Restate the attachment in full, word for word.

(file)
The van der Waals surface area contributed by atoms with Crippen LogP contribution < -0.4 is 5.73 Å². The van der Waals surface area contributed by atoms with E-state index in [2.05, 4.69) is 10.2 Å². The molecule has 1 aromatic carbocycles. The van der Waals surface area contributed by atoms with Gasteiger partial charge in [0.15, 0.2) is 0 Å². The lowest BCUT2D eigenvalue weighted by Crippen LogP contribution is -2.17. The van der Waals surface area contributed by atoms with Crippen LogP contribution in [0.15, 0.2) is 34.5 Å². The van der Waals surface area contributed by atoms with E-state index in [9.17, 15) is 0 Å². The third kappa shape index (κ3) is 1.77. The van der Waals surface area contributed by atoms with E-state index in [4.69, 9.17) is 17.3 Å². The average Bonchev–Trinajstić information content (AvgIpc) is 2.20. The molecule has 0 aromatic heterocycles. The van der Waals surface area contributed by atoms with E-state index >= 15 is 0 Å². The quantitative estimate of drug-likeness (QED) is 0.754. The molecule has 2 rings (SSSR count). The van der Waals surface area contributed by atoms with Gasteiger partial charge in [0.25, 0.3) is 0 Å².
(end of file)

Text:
The van der Waals surface area contributed by atoms with Crippen LogP contribution < -0.4 is 5.73 Å². The van der Waals surface area contributed by atoms with E-state index in [2.05, 4.69) is 10.2 Å². The molecule has 1 aromatic carbocycles. The van der Waals surface area contributed by atoms with Gasteiger partial charge in [0.15, 0.2) is 0 Å². The lowest BCUT2D eigenvalue weighted by Crippen LogP contribution is -2.17. The van der Waals surface area contributed by atoms with Crippen LogP contribution in [0.15, 0.2) is 34.5 Å². The van der Waals surface area contributed by atoms with E-state index in [9.17, 15) is 0 Å². The third kappa shape index (κ3) is 1.77. The van der Waals surface area contributed by atoms with E-state index in [4.69, 9.17) is 17.3 Å². The average Bonchev–Trinajstić information content (AvgIpc) is 2.20. The molecule has 0 aromatic heterocycles. The van der Waals surface area contributed by atoms with E-state index >= 15 is 0 Å². The quantitative estimate of drug-likeness (QED) is 0.754. The molecule has 2 rings (SSSR count). The van der Waals surface area contributed by atoms with Gasteiger partial charge in [0.25, 0.3) is 0 Å².